How to set professional and personal boundaries

Do you work too much? Eat at your desk? Find yourself grouchy? Time to step back.
 How to set professional and personal boundaries

The modern workplace can be brutal. Many managers and leaders work too many hours, take on tasks that aren't their own, and don't take care of themselves physically and emotionally. They get distracted by social media, text messages, or emails, losing focus and wasting time. They don't spend enough time with friends and family.

And they lose sight of what success should be — hard work, but also a work/life balance so one can recharge. "If boundaries are clearly set, it can make for a happier and healthier environment, and clear up or drastically reduce the likelihood for miscommunication" in the workplace, said Michael Diettrich-Chastain, the CEO of Arc Integrated, a training and coaching firm in Asheville, North Carolina. "Often boundaries get blurred when we take on responsibilities that are not ours, whether professional or personal."

If managers don't set boundaries, the consequences run the gamut. They may resent or mistrust colleagues for pawning off work, have difficulty making decisions, or become irritable, which can cause disruption for their teams, Diettrich-Chastain noted.

Or they become unproductive and fatigued, experience burnout, and turn into ineffective leaders. "If you have a manager who cannot manage his time, he's not very good at managing other people," said workplace wellbeing mentor Sheila O'Malley, based in Dublin, Ireland. "If he's a perfectionist, he's probably a micromanager and poor delegator, and none of these things are what works."

Two experts offer the following advice for setting personal and professional boundaries, to avoid self-destructing:

Take ownership of your life and schedule. If you're overwhelmed and overworked, speak up and say, "No", when asked to do one more task. Determine what you can and cannot do in any given day. Perhaps leave work early, and communicate your boundaries to others, including your own supervisor if necessary. "Happy people are productive people, and productivity always comes from people who can prioritise," O'Malley said. "You've got to take the time back."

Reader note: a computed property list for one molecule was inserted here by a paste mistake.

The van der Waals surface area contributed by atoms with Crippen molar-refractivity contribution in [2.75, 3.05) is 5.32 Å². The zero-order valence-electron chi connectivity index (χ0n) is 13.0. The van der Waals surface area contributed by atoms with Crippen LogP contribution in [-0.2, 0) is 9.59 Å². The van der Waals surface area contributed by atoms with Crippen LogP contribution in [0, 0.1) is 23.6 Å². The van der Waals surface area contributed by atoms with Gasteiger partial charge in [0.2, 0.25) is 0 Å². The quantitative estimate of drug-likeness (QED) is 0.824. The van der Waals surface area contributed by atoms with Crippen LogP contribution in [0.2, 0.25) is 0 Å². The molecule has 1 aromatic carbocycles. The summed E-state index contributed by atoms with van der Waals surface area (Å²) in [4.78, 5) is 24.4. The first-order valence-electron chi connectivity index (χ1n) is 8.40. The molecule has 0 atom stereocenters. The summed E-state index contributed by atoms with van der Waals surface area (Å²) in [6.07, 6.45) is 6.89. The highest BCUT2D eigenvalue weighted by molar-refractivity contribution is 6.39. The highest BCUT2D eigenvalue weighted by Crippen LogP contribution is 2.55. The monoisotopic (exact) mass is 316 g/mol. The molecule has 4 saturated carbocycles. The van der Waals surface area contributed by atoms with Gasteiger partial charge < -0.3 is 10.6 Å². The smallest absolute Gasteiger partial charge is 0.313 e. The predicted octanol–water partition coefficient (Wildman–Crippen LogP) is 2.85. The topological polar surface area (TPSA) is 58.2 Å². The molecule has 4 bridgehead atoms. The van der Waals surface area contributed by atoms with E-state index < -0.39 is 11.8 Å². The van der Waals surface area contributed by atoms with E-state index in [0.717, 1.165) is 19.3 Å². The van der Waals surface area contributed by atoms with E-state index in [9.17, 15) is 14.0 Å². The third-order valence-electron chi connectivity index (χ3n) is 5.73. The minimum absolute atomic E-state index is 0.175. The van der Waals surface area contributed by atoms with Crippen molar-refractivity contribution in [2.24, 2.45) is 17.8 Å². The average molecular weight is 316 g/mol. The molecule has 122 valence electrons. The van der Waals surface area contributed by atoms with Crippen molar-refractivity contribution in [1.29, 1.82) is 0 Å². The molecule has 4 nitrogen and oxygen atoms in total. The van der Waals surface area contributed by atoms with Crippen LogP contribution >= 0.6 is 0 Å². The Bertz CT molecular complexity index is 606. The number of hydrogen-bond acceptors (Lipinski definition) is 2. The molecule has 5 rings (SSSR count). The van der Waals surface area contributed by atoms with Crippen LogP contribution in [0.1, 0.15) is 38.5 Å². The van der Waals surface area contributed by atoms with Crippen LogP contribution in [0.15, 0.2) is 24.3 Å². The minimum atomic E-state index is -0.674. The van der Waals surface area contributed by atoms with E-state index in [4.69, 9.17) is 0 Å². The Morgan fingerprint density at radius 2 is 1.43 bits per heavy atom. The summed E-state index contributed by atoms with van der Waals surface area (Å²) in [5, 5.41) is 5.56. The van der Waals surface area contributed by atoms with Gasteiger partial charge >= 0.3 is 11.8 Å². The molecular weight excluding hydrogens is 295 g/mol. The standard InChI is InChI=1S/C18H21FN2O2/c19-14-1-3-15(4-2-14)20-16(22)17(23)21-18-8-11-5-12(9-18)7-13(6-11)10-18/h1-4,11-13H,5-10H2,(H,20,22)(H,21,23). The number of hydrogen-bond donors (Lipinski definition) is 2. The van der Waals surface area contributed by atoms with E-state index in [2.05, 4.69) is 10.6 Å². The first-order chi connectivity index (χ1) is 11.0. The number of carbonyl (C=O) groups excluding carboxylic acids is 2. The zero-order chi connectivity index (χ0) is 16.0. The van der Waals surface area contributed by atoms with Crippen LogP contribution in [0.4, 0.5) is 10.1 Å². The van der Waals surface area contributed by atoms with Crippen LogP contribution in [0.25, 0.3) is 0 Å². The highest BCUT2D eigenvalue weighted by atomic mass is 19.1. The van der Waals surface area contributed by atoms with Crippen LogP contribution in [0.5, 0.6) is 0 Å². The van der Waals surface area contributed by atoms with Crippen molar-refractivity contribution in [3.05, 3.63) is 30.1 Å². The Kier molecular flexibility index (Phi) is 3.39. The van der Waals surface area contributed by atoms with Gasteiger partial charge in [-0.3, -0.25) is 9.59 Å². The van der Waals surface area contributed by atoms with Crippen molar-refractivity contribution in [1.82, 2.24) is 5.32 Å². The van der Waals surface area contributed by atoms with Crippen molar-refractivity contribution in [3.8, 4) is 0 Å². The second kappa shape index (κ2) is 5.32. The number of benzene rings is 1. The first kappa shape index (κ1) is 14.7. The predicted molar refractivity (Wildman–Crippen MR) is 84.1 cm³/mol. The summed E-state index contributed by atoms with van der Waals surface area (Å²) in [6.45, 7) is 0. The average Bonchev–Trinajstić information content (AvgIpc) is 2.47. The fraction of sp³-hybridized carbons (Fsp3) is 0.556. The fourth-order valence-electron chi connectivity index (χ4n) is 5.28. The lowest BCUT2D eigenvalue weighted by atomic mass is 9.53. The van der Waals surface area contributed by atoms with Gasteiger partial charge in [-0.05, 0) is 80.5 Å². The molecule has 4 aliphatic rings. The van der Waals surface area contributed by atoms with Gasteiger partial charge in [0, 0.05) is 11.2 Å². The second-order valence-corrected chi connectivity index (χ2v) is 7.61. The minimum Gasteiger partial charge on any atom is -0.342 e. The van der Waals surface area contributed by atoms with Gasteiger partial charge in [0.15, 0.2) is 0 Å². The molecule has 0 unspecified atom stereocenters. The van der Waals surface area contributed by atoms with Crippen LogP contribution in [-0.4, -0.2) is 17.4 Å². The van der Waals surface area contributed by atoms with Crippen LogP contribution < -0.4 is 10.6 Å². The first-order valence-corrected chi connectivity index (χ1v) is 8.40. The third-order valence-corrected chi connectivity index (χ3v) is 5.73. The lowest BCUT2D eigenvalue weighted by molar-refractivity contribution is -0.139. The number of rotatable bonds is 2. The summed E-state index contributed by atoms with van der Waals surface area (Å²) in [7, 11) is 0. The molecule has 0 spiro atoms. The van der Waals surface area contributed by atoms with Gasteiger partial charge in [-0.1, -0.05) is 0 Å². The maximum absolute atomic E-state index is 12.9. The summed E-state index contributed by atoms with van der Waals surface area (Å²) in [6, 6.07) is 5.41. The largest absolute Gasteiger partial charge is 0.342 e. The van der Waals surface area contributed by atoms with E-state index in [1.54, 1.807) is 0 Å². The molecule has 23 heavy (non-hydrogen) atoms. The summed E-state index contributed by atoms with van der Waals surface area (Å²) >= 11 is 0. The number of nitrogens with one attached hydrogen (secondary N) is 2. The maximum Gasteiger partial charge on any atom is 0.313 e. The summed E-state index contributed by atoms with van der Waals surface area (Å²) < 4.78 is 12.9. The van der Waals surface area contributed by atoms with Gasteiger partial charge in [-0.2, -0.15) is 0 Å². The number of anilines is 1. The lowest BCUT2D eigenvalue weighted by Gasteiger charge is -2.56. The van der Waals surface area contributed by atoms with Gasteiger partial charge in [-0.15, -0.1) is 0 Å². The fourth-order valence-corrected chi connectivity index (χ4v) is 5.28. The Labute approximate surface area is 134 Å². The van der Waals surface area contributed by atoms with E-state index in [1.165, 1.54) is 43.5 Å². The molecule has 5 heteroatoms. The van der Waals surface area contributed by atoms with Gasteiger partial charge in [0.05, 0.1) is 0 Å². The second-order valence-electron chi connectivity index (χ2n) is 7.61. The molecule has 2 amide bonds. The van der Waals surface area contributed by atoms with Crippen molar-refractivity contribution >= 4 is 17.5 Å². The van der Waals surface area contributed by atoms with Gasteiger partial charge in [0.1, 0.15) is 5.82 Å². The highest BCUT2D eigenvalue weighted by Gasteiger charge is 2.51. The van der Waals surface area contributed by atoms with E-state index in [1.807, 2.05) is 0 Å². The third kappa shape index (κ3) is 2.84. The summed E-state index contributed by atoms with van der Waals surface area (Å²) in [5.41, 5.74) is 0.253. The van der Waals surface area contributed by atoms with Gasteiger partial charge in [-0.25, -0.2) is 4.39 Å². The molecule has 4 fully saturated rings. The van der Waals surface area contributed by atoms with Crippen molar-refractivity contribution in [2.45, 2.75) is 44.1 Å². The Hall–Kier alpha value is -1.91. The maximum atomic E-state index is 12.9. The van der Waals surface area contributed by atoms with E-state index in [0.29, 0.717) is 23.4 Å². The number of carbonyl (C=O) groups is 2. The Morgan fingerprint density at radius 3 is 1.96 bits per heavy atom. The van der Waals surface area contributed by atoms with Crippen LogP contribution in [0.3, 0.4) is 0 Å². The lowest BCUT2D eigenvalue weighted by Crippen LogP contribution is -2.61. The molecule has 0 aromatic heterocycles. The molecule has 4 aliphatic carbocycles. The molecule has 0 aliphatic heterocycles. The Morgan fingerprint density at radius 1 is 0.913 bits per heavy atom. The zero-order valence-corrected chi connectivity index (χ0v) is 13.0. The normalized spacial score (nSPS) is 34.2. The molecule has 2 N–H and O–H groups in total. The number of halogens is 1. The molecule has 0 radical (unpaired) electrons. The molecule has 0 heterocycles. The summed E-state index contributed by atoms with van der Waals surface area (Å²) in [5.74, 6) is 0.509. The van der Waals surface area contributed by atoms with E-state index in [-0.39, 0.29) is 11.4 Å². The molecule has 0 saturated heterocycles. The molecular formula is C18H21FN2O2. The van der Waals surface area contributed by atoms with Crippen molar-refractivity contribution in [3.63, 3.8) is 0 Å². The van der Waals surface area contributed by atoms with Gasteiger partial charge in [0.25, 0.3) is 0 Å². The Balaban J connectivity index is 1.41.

Stay focused. Ask yourself one simple question at the end of each day: "What is the most important thing I need to do tomorrow?" O’Malley advised.

Then tomorrow, focus on the most important thing for a designated period of time without distractions, no longer than 90 minutes. That means no meetings, no digital interruptions, and no distractions. "A boundary is, 'I'm not always available,'" she said. "And having boundaries around technologies means turning them off."

Seek outside help. Certain online platforms can assess your work habits, leadership style, behaviours, and decision-making. Tap into such tools offered by many organisations, such as ADVanced Insights Profile, Actualized Leadership Profile, or SCARF, to get a better idea of what makes you tick and where you may institute changes, Diettrich-Chastain suggested. Also, consider hiring a professional coach who can help you understand your strengths and blind spots. A coach "can have a drastic impact on the performance of an organisation, and identify how boundaries are off kilter", he said.

Solicit feedback. Others may see you more clearly than you see yourself — so ask for feedback from your colleagues and employees. This advice can help you understand what you can do better, how you can streamline processes, and how you can clear up boundary or communication issues with others. "We often find that leaders aren't having enough conversations with employees," Diettrich-Chastain said.

Take care of yourself. Get plenty of sleep, and budget adequate time to eat and digest your food. Walk around the block to clear your head. Exercise. Set a date night with your spouse or spend time with your kids, O'Malley said. Instigate self-care before anything else, since that is your most important task. "The best thing you can do for everybody else is to meet your own needs," she advised. "It's not selfish — it's the most unselfish thing you can do."

Cheryl Meyer is a freelance writer based in the US. To comment on this article or to suggest an idea for another article, contact Drew Adamek, an FM magazine senior editor, at